Our Position
DRI's point of view: In what forms the Russian pressure is expected to strengthen in Abkhazia and what effect can this have on the stability
The isolation and distance of Abkhazia's de-facto authorities from the rest of Georgia costs them full economic, energy and financial dependence on the Russian Federation. The above, along with the presence of Russian military bases on the territory of Abkhazia, is effectively used by Russia to pursue its interests at the expense of the interests of the Abkhazian society. In this direction, the military and power components, as the recent developments make it clear, are becoming even more important.

The opposition to the transfer of Bichvinta cottages to Russia has turned into a front against de facto president Aslan Bzhania’s regime. In the background when almost all political and public movements on the territory of Abkhazia are focused on gaining the support of Russia, Bzhania is forced to constantly show its obedience and loyalty to Russia. Fearing that the dissatisfaction with the transfer of Bichvinta cottages to Russia, as well as the opposition to the Russian law on "foreign agents", may unite the public protest around any opposition political center, Bzhania’s government, as Abkhazian society believes, has decided to completely rely on Russian power structures. However, it is worth noting that Bzhania’s government is forced to consider the Abkhazian public opinion as well and refrain from open agreements with the Russian forces. The agreement announced at the beginning of February between the de facto ministries of internal affairs of Abkhazia and Russia and the Russian Guard - the so-called Rosgvardiya - has been disrupted. The Rosgvardiya issue causes special fear in the Abkhazian society, as they believe that Bzhania can use Russian power to suppress the protests of his compatriots.

Although the initiative to use the Russian armed forces to control the internal political situation in Abkhazia may be coming from the Kremlin, the activities of the Russian intelligence and federal scurity services in the region increase the distance between Bzhania and the Abkhazian society. The society does not trust the de facto government of Abkhazia and puts under constant pressure those who are active around the issues of Bichvinta cottages and the law on "foreign agents". According to the information available to the Democracy Research Institute, at both Abkhazian administrative border checkpoints, Psou and Enguri, representatives of the Russian special services conduct lengthy interviews with Abkhazian residents and ask them about their participation in protests and their connection with the non-governmental sector. All this reinforces the belief of the residents of Abkhazia that the de facto government depends on the Russian special services. The locals believe that Bzhania has an agreement with the Russian FSB- to deploy a 500-member special force of FSB in Abkhazia to quell expected public protests.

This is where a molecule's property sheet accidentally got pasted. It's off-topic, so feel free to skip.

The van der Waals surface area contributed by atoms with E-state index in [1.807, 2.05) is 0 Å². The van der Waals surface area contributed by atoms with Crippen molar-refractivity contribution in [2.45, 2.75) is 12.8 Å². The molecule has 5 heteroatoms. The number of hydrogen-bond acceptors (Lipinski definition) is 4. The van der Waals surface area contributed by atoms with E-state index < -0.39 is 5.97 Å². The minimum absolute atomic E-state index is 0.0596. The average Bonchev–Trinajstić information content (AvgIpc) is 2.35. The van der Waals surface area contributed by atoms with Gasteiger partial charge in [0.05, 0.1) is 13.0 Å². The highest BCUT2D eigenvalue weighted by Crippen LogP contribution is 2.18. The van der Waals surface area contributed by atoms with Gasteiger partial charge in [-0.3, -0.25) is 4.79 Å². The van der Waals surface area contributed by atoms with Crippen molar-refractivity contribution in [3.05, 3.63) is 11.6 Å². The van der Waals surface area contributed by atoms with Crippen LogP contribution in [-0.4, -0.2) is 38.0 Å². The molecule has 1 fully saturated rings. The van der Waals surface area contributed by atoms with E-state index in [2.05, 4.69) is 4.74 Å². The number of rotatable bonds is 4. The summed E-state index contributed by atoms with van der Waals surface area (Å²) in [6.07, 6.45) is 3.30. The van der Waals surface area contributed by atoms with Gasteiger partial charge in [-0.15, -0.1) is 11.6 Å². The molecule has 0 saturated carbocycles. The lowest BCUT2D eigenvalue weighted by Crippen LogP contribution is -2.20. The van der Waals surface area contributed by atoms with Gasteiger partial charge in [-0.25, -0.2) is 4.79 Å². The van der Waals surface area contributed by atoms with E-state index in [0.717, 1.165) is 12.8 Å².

It is not yet clear whether the direct involvement of the Russian military forces or security service in the internal political processes of Abkhazia is expected or not. However, recent developments in the Gali district may be proof that the process has begun. According to the information available to the Democracy Research Institute, last week special forces of the Russian Guard entered the Gali district to find traces of two cars stolen from Russian citizens in Sokhumi. Russian soldiers searched cars on the street; Several houses were also searched. The fact that the Russian military units themselves are conducting search operations in a republic they recognize as "independent" seems to be proof that the process of complete annexation of Abkhazia has already begun.

With this in mind, regardless of how Georgian legislation defines the regime operating in the territory of Abkhazia, it is important for the Georgian authorities to take steps to provide information to the Georgian and international community, and most importantly, to clarify its position regarding the open or covert agreements between the de facto authorities and the Russian Federation's law enforcement agencies, especially considering the possible consequences that may arise in terms of instability in Abkhazia.